What’s good everyone?! Welcome back to another addition of The Red Cup Chronicles. It has been a little while since we’ve hopped in the time machine, but what better way to start the weekend than with a dub.
On our first six trips, we’ve seen Keith Carter sauce up Rick Pitino’s defense, watched Sikes Orvis, Colby Bortles, Thomas Dillard and Tyler Keenan mash taters, learned the effects of alcohol on football, got bamboozled in Havana, slapped Southwest Baptist up and down the field, and admired the craft of an agitated Archie Manning.
Today, we fire up the phone booth and fly back to a time where college football was played with fans. Hop in!
Where are we going?
It seems as though we simply can’t stay away from the state capital of Mississippi. We’re going to Jackson. We’re going to mess around.
Instead of retelling the history of the city or discussing the ever-so-lovely Veteran’s Memorial Stadium for a second time, we’ll take a different approach this week and focus on the hero of this story, James Storey. Storey is from a small town of Ripley, Mississippi and still works there today in the school system.
Seated comfortably in Tippah County, which touches the Tennessee border, Ripley has a total area of 11.5 square miles and holds a population of about 5,000 folks. It’s a small town full of hardworking people with a big vision, and has the modest distinction of having one of the oldest outdoor Flea Market venues in the nation.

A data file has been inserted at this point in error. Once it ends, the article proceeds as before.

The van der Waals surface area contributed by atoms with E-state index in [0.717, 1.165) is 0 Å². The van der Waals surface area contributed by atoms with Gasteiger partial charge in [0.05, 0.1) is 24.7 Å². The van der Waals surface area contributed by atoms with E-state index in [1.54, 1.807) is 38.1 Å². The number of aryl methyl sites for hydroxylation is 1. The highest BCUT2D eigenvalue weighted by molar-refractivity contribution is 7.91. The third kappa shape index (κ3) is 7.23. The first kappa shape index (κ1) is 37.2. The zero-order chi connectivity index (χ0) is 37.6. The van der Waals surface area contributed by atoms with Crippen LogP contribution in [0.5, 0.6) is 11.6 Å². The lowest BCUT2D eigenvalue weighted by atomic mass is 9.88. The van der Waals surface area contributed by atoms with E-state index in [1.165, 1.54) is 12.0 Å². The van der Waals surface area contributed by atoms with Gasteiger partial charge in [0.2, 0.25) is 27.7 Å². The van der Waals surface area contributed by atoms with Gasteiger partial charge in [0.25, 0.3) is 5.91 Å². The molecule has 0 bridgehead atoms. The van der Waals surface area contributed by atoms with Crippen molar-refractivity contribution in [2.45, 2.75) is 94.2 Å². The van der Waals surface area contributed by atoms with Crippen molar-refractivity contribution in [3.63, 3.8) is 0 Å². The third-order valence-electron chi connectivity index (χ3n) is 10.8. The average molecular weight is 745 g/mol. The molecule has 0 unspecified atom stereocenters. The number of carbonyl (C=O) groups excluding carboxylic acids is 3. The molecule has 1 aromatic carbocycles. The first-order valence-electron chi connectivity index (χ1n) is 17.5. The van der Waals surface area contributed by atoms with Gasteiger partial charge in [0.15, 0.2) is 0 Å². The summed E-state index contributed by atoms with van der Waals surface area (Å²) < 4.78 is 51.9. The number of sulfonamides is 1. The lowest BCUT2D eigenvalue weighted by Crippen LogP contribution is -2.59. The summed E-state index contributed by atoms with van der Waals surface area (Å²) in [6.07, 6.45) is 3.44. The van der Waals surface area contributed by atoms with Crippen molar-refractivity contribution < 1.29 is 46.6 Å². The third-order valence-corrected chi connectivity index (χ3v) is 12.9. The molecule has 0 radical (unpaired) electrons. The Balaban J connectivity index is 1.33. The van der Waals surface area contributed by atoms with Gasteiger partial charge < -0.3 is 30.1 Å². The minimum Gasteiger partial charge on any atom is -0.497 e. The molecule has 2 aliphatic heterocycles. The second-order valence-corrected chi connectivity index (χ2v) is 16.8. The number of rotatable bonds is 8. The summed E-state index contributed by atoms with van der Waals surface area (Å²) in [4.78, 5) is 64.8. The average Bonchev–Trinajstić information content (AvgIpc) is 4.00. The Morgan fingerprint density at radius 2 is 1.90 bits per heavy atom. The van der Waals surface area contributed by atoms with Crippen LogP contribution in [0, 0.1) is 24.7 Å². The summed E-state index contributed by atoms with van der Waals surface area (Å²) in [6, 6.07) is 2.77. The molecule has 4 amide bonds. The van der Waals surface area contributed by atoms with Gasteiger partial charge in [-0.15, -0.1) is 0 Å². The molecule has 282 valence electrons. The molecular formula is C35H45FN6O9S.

The town was founded in 1837 and claimed home for a man near and dear to Oxford and Ole Miss history. Colonel William Clark Falkner, the great-grandfather of William Faulker, was a prominent resident of Ripley in the mid to late-19th century. William Clark’s exploits around the town served as the model for his great-grandson’s novel Sartoris.
The book, first printed in 1929, portrayed the decay of the Mississippi aristocracy after the social upheaval of the Civil War. The main character, Colonel John Sartoris, would not have existed without Ripley.
What brings us there?
Well, as I said, this week is a little bit different. We’re not headed to Ripley, but back to Jackson. However, the man at the forefront chose to leave Ripley and join of one of the first classes at the University of Mississippi that included black football players. Ben Williams, James Reed, Pete Robertson and Gary Turner were on the roster, but there were not many. James Storey chose to play alongside them and they are each legends in their own right.
Storey, 6-foot-0, 200-pound freshman arrived at Ole Miss as a defensive player, but head coach Ken Cooper felt he could contribute best as a fullback entering his sophomore year. The Rebels won three games in Cooper’s first year, six in the second, five in the third, and entered week three of the 1977 at 1-1 with a win over Memphis State and a loss to No. 6 Alabama. This is where we land today.
Notre Dame was coming off of a 9-3 year in 1976 and came south to Mississippi after beating No. 7 Pittsburgh 19-9 with a freshman named Joe Montana under center. On the other side of the ball, the Rebels gave the starting nod to quarterback Bobby Garner (this will be important later) and played much of its veer-option offense through Storey and his backfield counterpart Leon Perry.
It was a sunny afternoon on September 17, 1977 when 48,200 whiskey-fueled fans packed into The Vet for a unique, non-conference matchup that favored the Irish by 21 points. Notre Dame was college football’s Goliath, and Ole Miss was David. As is typical of Mississippi in late September, it was hotter than a billy goat with a blow torch. The stifling heat was new to the Catholics from Indiana and played in favor of the Rebels.
“I remember Ken coming in to a staff meeting and telling us that he had gotten the Notre Dame game changed from a night game to a day game,” said Ole Miss assistant coach Jack Carlisle. “That was huge, because it was hot that day, and I mean hot. Those big Notre Dame boys weren’t used to that kind of heat.”